V10 VIPER-POWERED CHARGER TO CROSS THE NULLARBOR FOR SUMMERNATS 33

For the past four years, Lennard Vidot has been building this ’68 Dodge Charger, and it’s a much different animal to the wild methanol-fuelled Holden he built 10 years ago. “I got the Charger out of California. It was an old drag car and it had a half cage and gutted interior. It was a 440, four-speed, and I could have just tidied it up and put it all back together, but I wanted something that was reliable, stayed cool in traffic, behaved and did everything it should,” says Lennard.

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At this point, most people would be thinking along the lines of a late-model Hemi out of a Chrysler 300, or, if they were complete heathens, an LS conversion. In Lennard’s eyes, that just didn’t have the cool factor he was after, so he started looking at a Viper V10 engine. It’s a pretty popular conversion in the US, but that doesn’t mean it was easy:

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“There is nothing you can buy as a kit, so everything in the car is fabricated. The biggest problem was getting the computer unlocked because I didn’t want to run the BCM (Body Control Module) and I sat up night upon night on the phone to people in the US trying to find someone who could do it. By chance, I was watching a YouTube video of a guy that did the same conversion with a ’Cuda and at the end of the video he listed the shop that unlocked the ECU. I rang him up, told him what we were aiming for with the car, and after I finished talking, he said [with a southern drawl]: ‘You sound funny.’ I pissed myself laughing.”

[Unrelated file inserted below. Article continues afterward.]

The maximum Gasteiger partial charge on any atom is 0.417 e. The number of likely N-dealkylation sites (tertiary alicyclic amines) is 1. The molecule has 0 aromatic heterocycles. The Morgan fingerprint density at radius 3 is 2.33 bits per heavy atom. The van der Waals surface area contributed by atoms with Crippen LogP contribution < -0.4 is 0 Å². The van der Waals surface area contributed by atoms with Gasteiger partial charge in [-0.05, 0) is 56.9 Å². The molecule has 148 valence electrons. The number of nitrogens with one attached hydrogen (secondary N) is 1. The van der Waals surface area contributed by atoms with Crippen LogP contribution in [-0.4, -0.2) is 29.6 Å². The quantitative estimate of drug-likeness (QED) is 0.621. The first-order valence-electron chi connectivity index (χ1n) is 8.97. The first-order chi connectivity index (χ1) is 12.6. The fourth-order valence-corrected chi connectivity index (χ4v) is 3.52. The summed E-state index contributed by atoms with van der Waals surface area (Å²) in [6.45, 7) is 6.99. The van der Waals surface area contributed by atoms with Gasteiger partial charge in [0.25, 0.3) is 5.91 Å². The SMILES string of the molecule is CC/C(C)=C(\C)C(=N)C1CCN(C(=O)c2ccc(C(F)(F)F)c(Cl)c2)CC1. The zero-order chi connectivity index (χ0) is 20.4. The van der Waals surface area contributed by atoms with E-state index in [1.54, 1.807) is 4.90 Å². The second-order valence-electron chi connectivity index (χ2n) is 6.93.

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The other major hurdle Lennard faced was getting the car fully engineered and registered with the 505ci, 500hp motor and four-speed auto. Yes, we know Vipers only came out with a manual, but Lennard actually sourced the engine and ’box and everything else he needed for the conversion from a 2005 Dodge Ram SRT-10. The cost of all that, landed on his doorstep, was $15,000.

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With a fresh set of plates on the car, the next step is to get some miles on it and shake it down in preparation for the drive to Summernats. Oh, did I mention Lennard is from Perth? Keep an eye open for the Charger and a bright pink XA coupe with FAT ASS on the plates that will be cruising with him – they should be pretty easy to spot.

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Lennard tried to make it look like a factory installation, so there’s very little shiny stuff in there: “If I can’t clean it with Spray n’ Wipe, then I’m not interested!”

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It’s your basic black muscle car interior but Lennard did use the gauges out of the Dodge Ram to make sure everything reads correctly, although he fitted them into a custom instrument panel made from carbon fibre.

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The bright green metallic paint is something Lennard spotted on a Mazda 2. He didn’t want anything custom and difficult to match. There’s no doubt this car will cop some stone chips. If you’re thinking the tyres could maybe be a bit fatter, you’d be right, but this is what the authorities were happy with.

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Words // Boris Viskovic

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